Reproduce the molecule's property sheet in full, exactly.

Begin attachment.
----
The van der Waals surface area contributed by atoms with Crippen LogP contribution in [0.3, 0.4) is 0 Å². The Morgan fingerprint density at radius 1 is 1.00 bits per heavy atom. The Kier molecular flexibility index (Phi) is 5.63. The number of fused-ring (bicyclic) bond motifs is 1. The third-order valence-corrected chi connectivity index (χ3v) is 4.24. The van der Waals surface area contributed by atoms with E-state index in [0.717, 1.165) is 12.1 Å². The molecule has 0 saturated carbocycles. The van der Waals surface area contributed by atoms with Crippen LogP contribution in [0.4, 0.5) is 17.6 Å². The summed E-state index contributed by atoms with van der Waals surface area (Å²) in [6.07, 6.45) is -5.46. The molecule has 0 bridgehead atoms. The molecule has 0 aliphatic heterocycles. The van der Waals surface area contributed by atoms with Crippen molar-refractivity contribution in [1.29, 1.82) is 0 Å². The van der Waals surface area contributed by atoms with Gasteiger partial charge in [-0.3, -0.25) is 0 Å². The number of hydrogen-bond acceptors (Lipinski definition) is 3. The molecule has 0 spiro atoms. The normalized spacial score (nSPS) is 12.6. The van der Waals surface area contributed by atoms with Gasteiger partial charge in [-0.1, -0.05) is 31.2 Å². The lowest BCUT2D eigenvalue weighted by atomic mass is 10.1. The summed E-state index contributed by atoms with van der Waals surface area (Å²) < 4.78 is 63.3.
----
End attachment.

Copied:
The van der Waals surface area contributed by atoms with Crippen LogP contribution in [0.3, 0.4) is 0 Å². The Morgan fingerprint density at radius 1 is 1.00 bits per heavy atom. The Kier molecular flexibility index (Phi) is 5.63. The number of fused-ring (bicyclic) bond motifs is 1. The third-order valence-corrected chi connectivity index (χ3v) is 4.24. The van der Waals surface area contributed by atoms with E-state index in [0.717, 1.165) is 12.1 Å². The molecule has 0 saturated carbocycles. The van der Waals surface area contributed by atoms with Crippen LogP contribution in [0.4, 0.5) is 17.6 Å². The summed E-state index contributed by atoms with van der Waals surface area (Å²) in [6.07, 6.45) is -5.46. The molecule has 0 bridgehead atoms. The molecule has 0 aliphatic heterocycles. The van der Waals surface area contributed by atoms with Crippen molar-refractivity contribution in [1.29, 1.82) is 0 Å². The van der Waals surface area contributed by atoms with Gasteiger partial charge in [-0.3, -0.25) is 0 Å². The number of hydrogen-bond acceptors (Lipinski definition) is 3. The molecule has 0 spiro atoms. The normalized spacial score (nSPS) is 12.6. The van der Waals surface area contributed by atoms with Gasteiger partial charge in [-0.1, -0.05) is 31.2 Å². The lowest BCUT2D eigenvalue weighted by atomic mass is 10.1. The summed E-state index contributed by atoms with van der Waals surface area (Å²) < 4.78 is 63.3.